Itzik Giuli has been chosen by Israel Festival CEO Eyal Sher as the festival’s new Artistic Director, the appointment was confirmed yesterday by Chairman of the Board Dan Halperin.
Giuli represents the interdisciplinary artistic sensibility that can keep the Israel Festival on the cutting edge of the arts, in Israel and internationally. Founded in 1961, the Israel Festival has enjoyed a long reign as a focal point for the performing arts, connecting local artists and audiences with the international scene. Having begun with concerts of classical music, the festival has grown over the years to include dance, theatre, diverse musical genres and performance art. The Israel Festival is a central point on the arts calendar, providing an opportunity to enjoy quality performances from abroad, such as Shen Wei Dance Arts RE, and as a showcase for Israeli creative talents, such as the world premiere of Ohad Naharin’s Sadeh21.
The Israel Festival has been influential in developing the Israeli arts scene, and has certainly contributed to the rich, ongoing artistic dialogue between Israel and the world. Yet the flourishing cultural exchange means that many theatre companies, dance companies, musicians and other artists come to perform in Israel on a regular basis, and there is a proliferation of the performing arts throughout Israel. What then, is the role of the Israel Festival as it looks to the future?
That is a question the new artistic director will surely ponder, and I anticipate answers that reflect innovative, deep thought. Born in 1970, playwright, director and actor Giuli has been the dramaturge and joint artistic director for the work of Yasmeen Godder since 1997. Giuli is the initiator and founder of the Search Engine Theatre Studio, which produced Eyal Weiser’s Hokey Pokey, Sample People by Nava Frenkel, No Matter by Adina Bar-On, Miss Sigalit’s Way (directed by Giuli), and other quality independent theatre works. He was also the instigator of “Operatzia” a platform for creating works connecting contemporary dance with opera in the context of the Fringe Opera. Choreographer Shlomit Fundaminsky’s La Divina, a vivid reflection on Maria Callas, was developed and premiered there. Giuli was selected this year as the Artistic Director for Curtain Up, the main showcase for new works by independent choreographers in Israel, and is currently working with this year’s cohort on developing their individual projects.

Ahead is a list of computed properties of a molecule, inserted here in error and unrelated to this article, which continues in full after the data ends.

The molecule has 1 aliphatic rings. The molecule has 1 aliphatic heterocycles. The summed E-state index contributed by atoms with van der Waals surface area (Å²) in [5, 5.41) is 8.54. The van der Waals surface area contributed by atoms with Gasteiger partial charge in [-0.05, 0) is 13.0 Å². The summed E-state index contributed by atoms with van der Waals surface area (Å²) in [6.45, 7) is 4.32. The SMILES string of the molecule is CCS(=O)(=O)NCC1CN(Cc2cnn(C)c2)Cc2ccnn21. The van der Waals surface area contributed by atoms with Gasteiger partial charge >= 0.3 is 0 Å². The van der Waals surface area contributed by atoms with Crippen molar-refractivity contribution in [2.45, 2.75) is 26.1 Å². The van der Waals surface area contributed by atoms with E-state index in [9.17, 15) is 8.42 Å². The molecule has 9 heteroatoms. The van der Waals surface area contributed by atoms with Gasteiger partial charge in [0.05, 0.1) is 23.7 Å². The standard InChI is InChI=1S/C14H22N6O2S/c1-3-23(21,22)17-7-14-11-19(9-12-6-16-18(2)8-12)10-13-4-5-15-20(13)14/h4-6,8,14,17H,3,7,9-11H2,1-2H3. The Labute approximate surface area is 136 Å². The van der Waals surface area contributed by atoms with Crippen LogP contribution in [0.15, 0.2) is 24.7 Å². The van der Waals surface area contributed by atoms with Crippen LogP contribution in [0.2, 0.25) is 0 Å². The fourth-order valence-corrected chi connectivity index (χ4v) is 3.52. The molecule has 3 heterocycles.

Giuli studied theatre at the Thelma Yellin School for the Arts in Israel and at the Neighborhood Playhouse and Circle in the Square in New York. As an actor, he has worked at the Haifa Theatre, Beit Lessin Theatre and Habima National Theatre, as well as in film and television. His play Sometimes Elephants Pass Here won the Best Play Award at the 2000 Acco Fringe Theatre Festival, and in 2004 he directed his second full-length play Birth Marks at the Tmuna Theatre.